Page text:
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Sharing the stories of Australian Muslims: Interim findings

Race Race Discrimination

Advancing Community Cohesion Conference

I would like to acknowledge the traditional owners of this land, the Dharawal people.  I would like to recognise Dharawal elders – past, present and future – and to express my on-going commitment to the protection and promotion of their culture, language and lore. Dharawal people cared for and inhabited land from Botany Bay to the Shoalhaven River and Nowra and inland to Camden and I am privileged to be here on their land and near their waters. 

Thank you for the opportunity to participate in today’s conference and to hear the other impressive participants’ insights about the challenges confronting social cohesion and community resilience, and how we can more effectively address them. 

Events like these are important opportunities to bring together different spheres of Australian society to investigate and problem solve some of the factors that are impinging on community cohesion in our country.  

As Race Discrimination Commissioner, advancing community cohesion is a key function of my role. Section 20 (c) sets out the Commission’s responsibility to:
“develop, conduct and foster research and educational programs and other programs for the purpose of:

  1. combating racial discrimination and prejudices that lead to racial discrimination; 
  2. promoting understanding, tolerance and friendship among racial and ethnic groups; and 
  3. propagating the purposes and principles of the Convention.”

Many of my fellow Australians have shared their personal experiences of discrimination and exclusion with me, both formally and informally since I have become Race Discrimination Commissioner. A very important way in which this has occurred is through the Sharing the Stories of Australian Muslims project.  I have heard many stories of troubling behaviours that are directly impacting individual’s and communities’ lives. 

A society’s concerns and preoccupation with the issue of community or social cohesion is largely dictated by the extent of the cultural, racial and religious diversity of its communities. A society that is overwhelmingly mono cultural is unlikely to be particularly concerned by challenges associated with social cohesion based on racial, cultural or religious differences within its community. By the same token there are unlikely to be many nations on this planet that may be properly described as predominantly mono cultural in nature. Countries are increasingly and invariably culturally diverse by comparison.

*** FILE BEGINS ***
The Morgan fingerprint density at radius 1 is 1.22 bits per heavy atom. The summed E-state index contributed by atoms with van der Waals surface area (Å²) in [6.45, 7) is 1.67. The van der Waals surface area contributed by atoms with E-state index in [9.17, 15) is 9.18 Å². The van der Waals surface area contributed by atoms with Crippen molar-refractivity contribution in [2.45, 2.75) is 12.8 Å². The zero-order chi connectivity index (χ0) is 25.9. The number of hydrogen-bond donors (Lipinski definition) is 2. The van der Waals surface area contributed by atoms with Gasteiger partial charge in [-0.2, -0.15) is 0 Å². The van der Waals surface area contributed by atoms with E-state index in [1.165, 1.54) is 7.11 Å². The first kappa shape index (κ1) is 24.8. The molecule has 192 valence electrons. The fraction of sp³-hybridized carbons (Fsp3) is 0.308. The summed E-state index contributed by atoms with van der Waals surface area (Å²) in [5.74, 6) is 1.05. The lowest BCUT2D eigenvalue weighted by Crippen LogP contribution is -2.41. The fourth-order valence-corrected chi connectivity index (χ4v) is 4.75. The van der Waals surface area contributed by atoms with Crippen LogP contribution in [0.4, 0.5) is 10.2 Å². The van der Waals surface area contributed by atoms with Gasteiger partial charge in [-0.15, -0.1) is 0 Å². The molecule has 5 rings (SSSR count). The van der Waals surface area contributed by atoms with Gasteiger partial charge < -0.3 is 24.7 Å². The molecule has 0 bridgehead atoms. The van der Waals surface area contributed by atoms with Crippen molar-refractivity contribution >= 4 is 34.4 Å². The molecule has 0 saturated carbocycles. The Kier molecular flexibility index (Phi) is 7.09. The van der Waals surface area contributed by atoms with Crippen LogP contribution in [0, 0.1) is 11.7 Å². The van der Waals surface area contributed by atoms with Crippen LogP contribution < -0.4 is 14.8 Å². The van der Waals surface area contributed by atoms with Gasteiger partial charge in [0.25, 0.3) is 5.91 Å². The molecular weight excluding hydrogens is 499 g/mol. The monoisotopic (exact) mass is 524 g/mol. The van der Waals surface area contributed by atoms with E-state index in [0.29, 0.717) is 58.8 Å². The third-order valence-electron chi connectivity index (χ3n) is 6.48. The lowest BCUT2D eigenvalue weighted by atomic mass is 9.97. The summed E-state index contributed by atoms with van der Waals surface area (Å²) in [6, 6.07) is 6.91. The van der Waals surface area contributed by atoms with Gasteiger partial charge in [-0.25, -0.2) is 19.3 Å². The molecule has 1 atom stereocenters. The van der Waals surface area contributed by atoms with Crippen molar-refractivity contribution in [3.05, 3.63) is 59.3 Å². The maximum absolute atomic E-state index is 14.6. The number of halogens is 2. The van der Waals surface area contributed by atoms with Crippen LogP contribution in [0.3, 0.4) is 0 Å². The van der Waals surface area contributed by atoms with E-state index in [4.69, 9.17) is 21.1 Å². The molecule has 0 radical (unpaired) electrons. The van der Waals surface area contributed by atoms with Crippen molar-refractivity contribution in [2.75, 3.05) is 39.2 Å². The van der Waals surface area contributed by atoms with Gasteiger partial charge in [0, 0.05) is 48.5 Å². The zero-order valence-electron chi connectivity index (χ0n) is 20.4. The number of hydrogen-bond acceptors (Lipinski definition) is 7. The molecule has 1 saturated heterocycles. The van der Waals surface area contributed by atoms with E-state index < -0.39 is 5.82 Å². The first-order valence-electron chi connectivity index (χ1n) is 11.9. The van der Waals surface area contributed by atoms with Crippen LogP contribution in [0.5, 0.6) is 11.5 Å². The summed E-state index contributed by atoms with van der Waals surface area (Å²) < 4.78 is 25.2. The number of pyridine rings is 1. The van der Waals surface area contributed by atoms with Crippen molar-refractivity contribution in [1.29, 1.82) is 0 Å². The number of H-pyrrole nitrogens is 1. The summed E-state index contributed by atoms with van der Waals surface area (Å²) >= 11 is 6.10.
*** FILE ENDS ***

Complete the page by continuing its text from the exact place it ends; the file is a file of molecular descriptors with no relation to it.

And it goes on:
Some countries have arrived at their culturally diverse status through historical imperatives and have over time found means to adapt to the diversity challenges and impact.  And many societies, are still working through those diversity issues, in varying ways. Other countries, particularly in more recent times, have had to deal with new migration patterns and paradigm generated by events around the world, such as the influx of refugees.

Australia, however, became a culturally diverse society, principally through a policy shift towards a non-discriminatory migration process backed by a notion that we would like to be or should be a multicultural society. In essence, Australia largely chose to be a culturally diverse society through an immigration model that opened our society to welcome and embrace the diversity of the world.

Indeed, according to the Scanlon Mapping Australian Social Cohesion Reports, an overwhelming majority of Australians believe that multiculturism has been good for Australia.

Australians, generally accept and subscribe to the ideals around a multicultural and culturally diverse society but not all may fully appreciate or understand the deeper meaning, implications and the workings in achieving an optimal culturally diverse society.